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Eating Fish Can Help Treat Arthritis: Study

Fish along with having a lot other health benefits, is also a rich source of Omega-3s acid which is believed to lessen the effect of Rheumatoid Arthritis.

Eating Fish Can Help Treat Arthritis: Study

Fish is a rich source of Omega 3 fatty acids which can cure Rheumatoid Arthritis

HIGHLIGHTS

  1. More than 50 million adults have doctor-diagnosed arthritis.
  2. Omega 3s tamps down inflammation on cellular level.
  3. Fish should be consumed twice a week
Rheumatoid Arthritis is a chronic systemic disease that affects your joints, connective tissues, muscle, tendons, and fibrous tissue. It tends to strike during the most productive years of adulthood, between the ages of 20 and 40, and is a chronic disabling condition often causing pain and deformity.

More than 50 million adults worldwide suffer from arthritis. That's 1 in every 5 people over age 18. Almost 300,000 children have arthritis or a rheumatic condition. The most common type of arthritis is osteoarthritis which is a degenerative joint disease affecting the articular cartilage. It is associated with ageing and tear in the joints that have been stressed for a prolonged period of time like the knees, hips, fingers, and lower spine region. Farming for 1-9 years increases the risk of osteoarthritis 4.5 times; farming for 10 or more years increases the risk 9.3 times. Worldwide estimates are that 9.6% of men and 18.0% of women aged over 60 years have symptomatic osteoarthritis.

Also read: Should You Exercise With Arthritis?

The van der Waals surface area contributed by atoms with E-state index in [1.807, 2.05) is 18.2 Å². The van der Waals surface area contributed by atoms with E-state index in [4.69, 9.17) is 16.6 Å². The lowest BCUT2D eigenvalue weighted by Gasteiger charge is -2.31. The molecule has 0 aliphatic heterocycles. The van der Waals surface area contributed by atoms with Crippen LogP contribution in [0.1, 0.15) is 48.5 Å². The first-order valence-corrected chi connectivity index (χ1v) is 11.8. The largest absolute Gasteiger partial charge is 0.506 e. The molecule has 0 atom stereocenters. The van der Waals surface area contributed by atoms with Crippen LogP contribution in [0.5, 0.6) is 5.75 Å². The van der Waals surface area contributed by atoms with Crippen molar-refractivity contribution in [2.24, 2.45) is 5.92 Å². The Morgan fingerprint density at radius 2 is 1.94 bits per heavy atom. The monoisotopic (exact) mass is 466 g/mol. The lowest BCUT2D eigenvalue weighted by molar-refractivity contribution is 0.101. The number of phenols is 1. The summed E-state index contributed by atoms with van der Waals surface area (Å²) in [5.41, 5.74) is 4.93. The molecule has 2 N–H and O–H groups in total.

According to the previous researches, it was found that regular intake of fish oil supplements high in Omega 3 fatty acids relieve joint pain associated with arthritis. Omega 3s is known to interfere with immune cells called leukocytes and enzymes known as cytokines, which are both key players in the body's inflammatory response. They help to tamp down inflammation in the body on a cellular level.

To see if this only happened when the whole fish was eaten, researchers probed ahead. According to a new study in Arthritis Care & Research, people suffering with RA who ate fish twice a week reported less joint swelling and tenderness than those who rarely or never did, and the findings suggest that the more fish they ate, the more their disease became under-active.

Dr Sara Tedeschi, lead author of this study, explains that fish consumption may lower inflammation related to rheumatoid arthritis disease activity. Fish consumption has been noted to have many beneficial health effects, and our findings may give patients with rheumatoid arthritis a strong reason to increase fish consumption.

The study involved 176 individuals with RA, all of whom were part of the Evaluation of Sub-clinical Cardiovascular Disease and Predictors of Events in RA cohort study. They were divided into four groups based on the frequency of their fish consumption

1) Never to once per month

2) Once each month to less than once per week

3) Once each week

4) More than twice per week

The subjects answered a questionnaire on their diet over the past year. Authors looked at responses to questions about how often people ate tuna, salmon, sardines and other fish prepared raw, broiled, steamed or baked. They did not however look at how often people ate fried fish, shellfish or fish in mixed dishes because these meals tend to be lower in omega-3 fatty acids.

Must read: Best Exercises For Arthritis

To assess disease activity among participants, the Disease activity scoring system measuring swelling, tenderness, pain, and blood markers of inflammation among patients with RA was used.

The median score for participants was 3.5, an average of half a point lower for people who ate the most fish (twice a week or more) compared to those who ate the least (once a month or never).

"With this type of improvement, we would generally expect that a patient would feel noticeably better and If our findings can be replicated in other populations and over longer periods of time, we may be able to show one specific reason for people with RA to eat more fish," says Tedeschi.



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